What was the purpose of this document issued in Czarist Russia? #russia


hmb02446@...
 

Thanks to translation by a  very helpful member of this forum (thanks Michael!), I understand that the attached document issued to my great-uncle, Elya Schwets, allowed him to travel within Russia for one year. It was issued by the local government in Kozhan Gorodok (near Pinsk) where he was registered, although he was born in Makarov, near Kiev, hundreds of miles away. 

So it would seem to be an internal Russian passport. The date it was issued is December 28, 1911, and Elya left Russia shortly afterwards, arriving in New York in February 1912. 

Can anyone explain why it was necessary or helpful  to obtain such a document? Was it a document needed in order to leave the country, i.e. to travel internally in Russia prior to emigrating? Did it need to be renewed each year? Was this only issued to Jews, or to all Russians?

Thanks in advance!

Howard Brown
Stowe VT


Bob Silverstein
 

I have two such documents from the 1890's along with the same chronology.  The holders emigrated shortly after these "internal passports" were issued.  Thanks for posting.
--
Bob Silverstein
bobsilverstein@...
Elk Grove Village, IL

Researching Kaplan (Krynki, Poland) Tzipershteyn (Logishin, Pinsk, Belarus), Friedson/Fridzon (Motol, Cuba, Massachusetts), Israel and Goodman (Mishnitz, Warsaw, Manchester).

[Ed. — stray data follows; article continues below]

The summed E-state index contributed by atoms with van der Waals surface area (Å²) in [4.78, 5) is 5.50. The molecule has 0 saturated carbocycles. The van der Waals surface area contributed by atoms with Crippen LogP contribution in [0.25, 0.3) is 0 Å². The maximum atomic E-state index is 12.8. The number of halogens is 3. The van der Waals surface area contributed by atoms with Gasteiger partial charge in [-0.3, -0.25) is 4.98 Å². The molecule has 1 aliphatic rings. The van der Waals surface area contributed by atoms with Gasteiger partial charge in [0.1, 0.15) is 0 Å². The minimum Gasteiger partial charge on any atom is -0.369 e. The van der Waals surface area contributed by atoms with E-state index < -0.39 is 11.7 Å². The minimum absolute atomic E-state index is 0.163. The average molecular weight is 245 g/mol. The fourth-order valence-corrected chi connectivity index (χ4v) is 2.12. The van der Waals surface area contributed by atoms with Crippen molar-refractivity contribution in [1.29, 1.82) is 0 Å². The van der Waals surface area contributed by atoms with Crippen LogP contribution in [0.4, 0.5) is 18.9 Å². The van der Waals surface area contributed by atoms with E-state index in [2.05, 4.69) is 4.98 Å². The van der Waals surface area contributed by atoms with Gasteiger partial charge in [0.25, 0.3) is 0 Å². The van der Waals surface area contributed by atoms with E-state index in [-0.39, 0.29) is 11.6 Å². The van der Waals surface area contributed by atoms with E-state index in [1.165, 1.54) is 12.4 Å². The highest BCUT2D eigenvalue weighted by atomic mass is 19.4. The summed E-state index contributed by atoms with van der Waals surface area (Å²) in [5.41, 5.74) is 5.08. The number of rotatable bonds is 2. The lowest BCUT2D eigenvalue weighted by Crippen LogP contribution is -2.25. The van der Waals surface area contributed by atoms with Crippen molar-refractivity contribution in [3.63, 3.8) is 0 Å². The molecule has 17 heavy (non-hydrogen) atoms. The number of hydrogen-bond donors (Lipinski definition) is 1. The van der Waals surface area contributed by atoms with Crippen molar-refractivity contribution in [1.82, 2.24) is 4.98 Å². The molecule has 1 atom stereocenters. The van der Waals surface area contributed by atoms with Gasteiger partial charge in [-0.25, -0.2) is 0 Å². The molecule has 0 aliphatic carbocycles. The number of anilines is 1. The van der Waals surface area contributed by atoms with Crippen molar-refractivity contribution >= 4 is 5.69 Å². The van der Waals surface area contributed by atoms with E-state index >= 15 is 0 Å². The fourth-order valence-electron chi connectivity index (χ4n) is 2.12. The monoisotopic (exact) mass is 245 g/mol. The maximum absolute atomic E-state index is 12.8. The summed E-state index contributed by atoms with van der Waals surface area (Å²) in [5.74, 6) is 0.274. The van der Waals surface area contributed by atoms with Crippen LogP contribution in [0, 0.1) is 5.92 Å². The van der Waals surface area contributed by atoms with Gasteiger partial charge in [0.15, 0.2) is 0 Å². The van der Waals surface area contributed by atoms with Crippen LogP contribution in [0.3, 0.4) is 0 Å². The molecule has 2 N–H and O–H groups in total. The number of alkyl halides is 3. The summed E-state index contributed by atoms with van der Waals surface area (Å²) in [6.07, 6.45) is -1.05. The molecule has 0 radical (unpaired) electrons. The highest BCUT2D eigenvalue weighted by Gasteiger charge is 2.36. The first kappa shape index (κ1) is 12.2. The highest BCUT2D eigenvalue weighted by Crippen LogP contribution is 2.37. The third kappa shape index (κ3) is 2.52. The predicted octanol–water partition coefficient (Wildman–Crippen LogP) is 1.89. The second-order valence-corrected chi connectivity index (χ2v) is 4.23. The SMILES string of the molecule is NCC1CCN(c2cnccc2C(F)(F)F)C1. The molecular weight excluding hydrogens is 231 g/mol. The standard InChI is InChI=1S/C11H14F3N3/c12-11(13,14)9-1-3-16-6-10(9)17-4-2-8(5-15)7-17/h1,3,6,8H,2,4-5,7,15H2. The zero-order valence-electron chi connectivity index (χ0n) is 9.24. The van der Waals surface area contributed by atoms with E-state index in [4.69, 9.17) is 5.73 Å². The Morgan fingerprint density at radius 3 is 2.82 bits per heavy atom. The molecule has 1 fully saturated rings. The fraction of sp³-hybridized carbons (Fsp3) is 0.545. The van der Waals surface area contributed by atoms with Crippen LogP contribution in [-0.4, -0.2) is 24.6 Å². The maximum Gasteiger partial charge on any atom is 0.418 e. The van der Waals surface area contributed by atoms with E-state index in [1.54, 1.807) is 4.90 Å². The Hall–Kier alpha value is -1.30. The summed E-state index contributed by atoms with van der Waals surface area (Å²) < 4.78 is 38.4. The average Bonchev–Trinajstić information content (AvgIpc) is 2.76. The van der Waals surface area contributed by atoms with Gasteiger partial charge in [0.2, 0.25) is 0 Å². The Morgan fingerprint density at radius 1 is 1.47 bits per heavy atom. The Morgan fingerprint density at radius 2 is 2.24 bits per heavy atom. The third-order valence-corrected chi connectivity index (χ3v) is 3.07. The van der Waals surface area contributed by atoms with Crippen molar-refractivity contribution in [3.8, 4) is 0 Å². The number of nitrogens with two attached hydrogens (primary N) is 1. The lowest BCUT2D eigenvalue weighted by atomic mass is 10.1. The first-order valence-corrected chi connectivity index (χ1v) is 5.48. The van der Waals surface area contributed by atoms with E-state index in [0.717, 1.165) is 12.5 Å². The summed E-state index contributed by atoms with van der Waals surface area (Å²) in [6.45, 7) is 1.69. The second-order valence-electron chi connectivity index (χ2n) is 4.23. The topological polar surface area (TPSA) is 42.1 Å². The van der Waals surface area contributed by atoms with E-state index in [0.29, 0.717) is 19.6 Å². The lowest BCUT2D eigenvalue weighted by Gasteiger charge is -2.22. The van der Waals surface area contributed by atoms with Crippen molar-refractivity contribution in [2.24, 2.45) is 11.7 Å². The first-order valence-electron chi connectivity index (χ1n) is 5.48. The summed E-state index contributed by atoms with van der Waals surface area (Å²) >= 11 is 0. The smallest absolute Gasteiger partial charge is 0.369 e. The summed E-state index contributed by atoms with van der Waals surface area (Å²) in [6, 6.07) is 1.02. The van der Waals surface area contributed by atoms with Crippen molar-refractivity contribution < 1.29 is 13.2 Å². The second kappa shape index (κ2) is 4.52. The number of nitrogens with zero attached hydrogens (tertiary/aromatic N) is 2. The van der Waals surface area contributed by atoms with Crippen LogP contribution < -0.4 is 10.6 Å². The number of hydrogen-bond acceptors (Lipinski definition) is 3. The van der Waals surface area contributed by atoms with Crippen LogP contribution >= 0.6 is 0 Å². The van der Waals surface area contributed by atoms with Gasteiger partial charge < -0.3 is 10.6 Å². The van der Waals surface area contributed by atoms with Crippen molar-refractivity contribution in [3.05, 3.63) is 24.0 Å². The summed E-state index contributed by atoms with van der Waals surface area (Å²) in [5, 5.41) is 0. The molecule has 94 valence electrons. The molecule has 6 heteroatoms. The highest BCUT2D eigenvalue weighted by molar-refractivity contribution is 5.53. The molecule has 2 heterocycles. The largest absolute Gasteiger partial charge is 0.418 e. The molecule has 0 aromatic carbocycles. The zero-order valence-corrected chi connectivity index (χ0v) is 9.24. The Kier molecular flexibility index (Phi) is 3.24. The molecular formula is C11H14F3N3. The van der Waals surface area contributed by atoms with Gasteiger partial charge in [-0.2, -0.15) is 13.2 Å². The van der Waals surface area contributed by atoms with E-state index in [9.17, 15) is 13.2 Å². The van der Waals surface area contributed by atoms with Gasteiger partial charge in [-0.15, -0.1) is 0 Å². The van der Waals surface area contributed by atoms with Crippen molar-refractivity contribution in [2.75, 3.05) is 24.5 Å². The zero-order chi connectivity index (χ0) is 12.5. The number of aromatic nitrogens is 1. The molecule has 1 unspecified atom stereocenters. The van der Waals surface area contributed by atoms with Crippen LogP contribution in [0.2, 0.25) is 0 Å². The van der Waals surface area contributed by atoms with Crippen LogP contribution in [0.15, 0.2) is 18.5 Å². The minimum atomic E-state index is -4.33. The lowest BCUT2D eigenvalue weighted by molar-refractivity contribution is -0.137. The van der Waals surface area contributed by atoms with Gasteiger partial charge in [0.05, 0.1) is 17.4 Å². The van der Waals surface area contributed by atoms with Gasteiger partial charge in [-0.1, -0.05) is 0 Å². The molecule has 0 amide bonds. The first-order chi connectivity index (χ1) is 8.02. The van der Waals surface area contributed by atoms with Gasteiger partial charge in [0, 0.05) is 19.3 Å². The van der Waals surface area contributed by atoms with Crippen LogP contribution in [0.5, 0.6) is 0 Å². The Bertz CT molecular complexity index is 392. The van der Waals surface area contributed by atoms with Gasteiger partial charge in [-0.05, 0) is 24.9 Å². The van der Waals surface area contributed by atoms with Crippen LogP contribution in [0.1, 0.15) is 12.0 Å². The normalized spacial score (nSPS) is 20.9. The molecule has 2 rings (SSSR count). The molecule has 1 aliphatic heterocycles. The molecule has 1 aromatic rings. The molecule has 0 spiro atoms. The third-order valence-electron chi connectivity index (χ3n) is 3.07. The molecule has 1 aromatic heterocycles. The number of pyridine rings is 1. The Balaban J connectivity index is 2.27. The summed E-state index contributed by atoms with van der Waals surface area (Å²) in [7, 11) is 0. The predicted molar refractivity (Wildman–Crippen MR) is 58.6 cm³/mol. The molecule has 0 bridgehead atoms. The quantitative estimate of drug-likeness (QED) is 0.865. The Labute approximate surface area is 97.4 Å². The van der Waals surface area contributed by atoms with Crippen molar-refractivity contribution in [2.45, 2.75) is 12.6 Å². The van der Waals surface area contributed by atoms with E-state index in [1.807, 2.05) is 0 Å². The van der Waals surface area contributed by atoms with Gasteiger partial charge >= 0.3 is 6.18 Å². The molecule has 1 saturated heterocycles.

Elise Cundiff
 

I was about to post a question about such a "passport" -- my grandmother had told me that her grandfather Schmuel Zieve d. ~ 1890-1893 (Moletai, LT) had one which allowed him to travel within the region (she didn't know any details about where or how far, or even why), but I have never found any information about this other than those issued decades later.  His would have been from before 1890 at the latest, I think.  

Elise Cundiff
Columbus, OH

Researching Zieve, Glickman, Gordon (Moletai, LT);  Markus, Snitz (Siauliai LT);  Rosenberg, Hillelsohn, Mendelsohn (Erzhvilki, LT)


David Harrison
 

Just a guess.  Maybe these documents were needed to prove that the person was neither a serf who should have been returned to their owner or a soldier who was AWOL (Absent without leave) and the person was of good repute to have such a document, but was in fact saying goodbye to relations and making their way to leave Russia by hopping over the border.  I suspect that some sort of document was needed for a Russian to visit (or go to live with a spouse) on Internal exile in Eastern Siberia.  I would have thought that people, such as my grandfather, would have ditched such a document in case it was used to return him to Russia from Germany. He was very suspicious of Police for most of the rest of his life in Germany, France and England and none of his addresses before he setup in London has so far proved to be correct.
David Harrison
London, England


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Laurence Broun